The sharp screech of mischievous monkeys swinging off trees held our attention as we walked towards the entourage of travelling gypsies. The chattering that reached our ears indicated the wanderers were waking and getting ready for their day.
Words Keshini de Silva | Photographs Menaka Aravinda and Vishwathan Tharmakulasingham
In quiet Mirigama, as the Coastal Railway Line met with the sleek tarmac, amidst pale concrete structures and foliage, our eyes caught a rare glimpse of a temporary gypsy settlement. We scrambled off the road onto the settlement, and were greeted by the leader or ‘Arachchila’ of the gypsies themselves, Podimahattaya. A grin on his face, he sat on a log in front of his tent to answer our queries.
Gypsies have been in Sri Lanka for at least four generations, he says. With ancestry hailing from the state of Telangana in India, their main dialect is Telugu, although today their children study and speak in Sinhalese. In the times of his father, their people would wander from village to village with their worldly possessions laden on the backs of donkeys. They would stay for no more than a week, as food needed to be sourced for their donkeys.
The Sinhalese name for gypsies ‘Ahi Guntika’ is a derivation from Pali, where ‘Ahi’ means snake and ‘Guntika’ means fascinator. It hints at the traditional professions of the gypsy community, which are snake charming, performances by monkeys and fortune telling. While on the move, the gypsies would enthrall villagers. Stopping mid-sentence, Podimahattaya then beckoned his brother-in-law Raja in Telugu. Raja later emerged with three tightly bound cane baskets.
Twiddling a flute, a contraption made from Thiththa Labu (Desert Gourd), Podimahattaya sat on the floor. As the flute melody pierced the air, two cobras lifted their heads from the baskets, male and female, they bobbed their heads to the tune and writhed about their creel. When the lid came off the 3rd basket, the atmosphere vibrated with a loud throbbing hissing noise that made the wholesome Kola Kandha (green porridge) we had consumed earlier dance in my stomach. Soon, a glossy Thith Polonga or Russell’s Viper slithered into view. Though smaller in size, the sound of the venomous reptile was most beguiling.
Podimahattaya next called up his friendly pet monkey Michael. Apart from somersaulting through hoops, the talented and nimble Michael can mimic various actions, such as how farmers walk with a udalla (hoe) on their shoulders or how the gypsies carry sacks on their backs as they travel on foot. Once completing his charade, Michael somersaulted, gave a high five and retreated to his companion in the trees. We even had our fortunes told by the feisty Wanalatha, who was well-informed of our future by the mere lines on our palms.
The Sinhalese name for gypsies ‘Ahi Guntika’ is a derivation from Pali, where ‘Ahi’ means snake and ‘Guntika’ means fascinator.
The gypsies are also quite versed in indigenous medicine and herbs. Their ancestors originally being hunters, discovered various herbal plants during their forays into the forests. This knowledge is passed down their generations. From his Medicine Pouch, Raja showed us a Sudu Ela Wara (Swallowwort) root imbued with medicinal properties, they believe having a piece of this root in your wallet will protect you from any venomous animal, even if you step on it. Having a root dusted in turmeric and tied with a white cloth in your home, the gypsies say, ensures serpents will not enter your garden. The result of their medicinal crafts include a ‘Beheth Gala’, a tiny stone that will absorb poison from the body once placed on the area of the bite. The stone can be used for many years, provided that once used, it is soaked in milk and then cleaned well. If it is fortune and success you seek, a Nari Anga or a coil of fur found on the top of a fox’s head should do the trick, the gypsies believe.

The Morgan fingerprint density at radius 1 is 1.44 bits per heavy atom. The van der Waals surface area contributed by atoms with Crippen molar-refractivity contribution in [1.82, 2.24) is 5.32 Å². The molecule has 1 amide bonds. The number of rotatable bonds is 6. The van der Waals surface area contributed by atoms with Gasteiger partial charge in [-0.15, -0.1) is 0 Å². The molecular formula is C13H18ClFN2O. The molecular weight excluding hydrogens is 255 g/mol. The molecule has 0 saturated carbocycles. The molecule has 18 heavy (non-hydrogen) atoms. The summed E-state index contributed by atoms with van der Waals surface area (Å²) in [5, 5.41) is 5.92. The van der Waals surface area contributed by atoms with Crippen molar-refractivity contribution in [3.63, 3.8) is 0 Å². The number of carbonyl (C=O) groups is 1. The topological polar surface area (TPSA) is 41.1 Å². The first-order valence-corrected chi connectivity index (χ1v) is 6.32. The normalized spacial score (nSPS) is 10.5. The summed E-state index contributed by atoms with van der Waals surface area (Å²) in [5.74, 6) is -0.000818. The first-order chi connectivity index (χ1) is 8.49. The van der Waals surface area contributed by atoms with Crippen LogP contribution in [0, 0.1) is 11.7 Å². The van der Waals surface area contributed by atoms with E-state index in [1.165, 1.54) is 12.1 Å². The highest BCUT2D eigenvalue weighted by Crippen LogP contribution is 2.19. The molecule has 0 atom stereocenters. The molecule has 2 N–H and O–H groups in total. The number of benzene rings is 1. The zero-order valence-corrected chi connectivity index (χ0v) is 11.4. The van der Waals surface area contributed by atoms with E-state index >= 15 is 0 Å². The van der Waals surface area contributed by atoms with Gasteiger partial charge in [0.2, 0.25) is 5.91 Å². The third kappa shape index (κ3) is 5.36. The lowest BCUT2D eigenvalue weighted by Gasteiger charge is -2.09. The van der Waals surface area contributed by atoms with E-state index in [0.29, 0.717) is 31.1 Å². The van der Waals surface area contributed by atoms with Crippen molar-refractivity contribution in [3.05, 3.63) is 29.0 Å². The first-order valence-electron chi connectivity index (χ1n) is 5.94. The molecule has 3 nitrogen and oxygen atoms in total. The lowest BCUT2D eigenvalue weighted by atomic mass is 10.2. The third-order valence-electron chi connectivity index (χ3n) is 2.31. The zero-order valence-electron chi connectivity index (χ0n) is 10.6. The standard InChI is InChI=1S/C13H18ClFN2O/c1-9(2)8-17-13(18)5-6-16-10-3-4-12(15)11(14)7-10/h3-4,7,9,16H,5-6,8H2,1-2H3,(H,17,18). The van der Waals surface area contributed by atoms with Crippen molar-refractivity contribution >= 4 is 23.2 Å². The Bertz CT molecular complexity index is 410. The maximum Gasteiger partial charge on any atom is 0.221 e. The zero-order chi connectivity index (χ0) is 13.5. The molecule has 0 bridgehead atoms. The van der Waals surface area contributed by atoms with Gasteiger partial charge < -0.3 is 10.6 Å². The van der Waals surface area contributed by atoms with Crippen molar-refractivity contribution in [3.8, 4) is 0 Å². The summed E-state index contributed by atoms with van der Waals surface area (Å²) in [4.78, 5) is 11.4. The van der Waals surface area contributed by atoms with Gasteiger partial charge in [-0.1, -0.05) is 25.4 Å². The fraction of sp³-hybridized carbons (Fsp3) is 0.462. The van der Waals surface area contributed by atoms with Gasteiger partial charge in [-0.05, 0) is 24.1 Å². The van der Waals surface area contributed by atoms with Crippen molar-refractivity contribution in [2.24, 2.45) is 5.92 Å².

Tracing his legacy Podimahattaya speaks about his Loku Thaththa or uncle, who was also a Arachchila. Muththusami Arachchila was in fact quite famous after being cast as a gypsy in the 1981 film Sathweni Dawasa (Seventh Day). While the film highlights how the gypsy community at the time was strict in maintaining limited ties with village folk, today their views and way of life are quite different.
The seven clans over which Podimahattaya Arachchila presides now, live in formal villages that were established for them during the early 1980s, spanning over Vavuniya, Kala Wewa, Batticaloa, Anuradhapura and Puttalam. He himself lives in the gypsy village called Kudagama in Anuradhapura. Leaving behind archaic beliefs of worshipping nature, the gypsies now follow either Buddhism or Christianity. Their communities inter-mingle with the Sinhalese and Tamils communities too.
Today, many in his village have also moved away from the nomad lifestyle for professions such as rice farming and the apparel industry. The few that continue in snake charming and fortune telling leave their homes and travel across the Island to showcase these arts and make a living. It is then that they set up tents, using durable thick polythene unlike the palm leaves used by their ancestors. Once every month, the wanderers must return to the Kudagama village to attend the ‘Maranadara meeting’. Here the aspects of their lives and leadership are discussed and voted on.
While many of the old gypsy traditions are no longer practiced, Podimahattaya smiles as he says that their generation will continue to wander throughout the Island hoping to fascinate many with their entertaining acts and skills.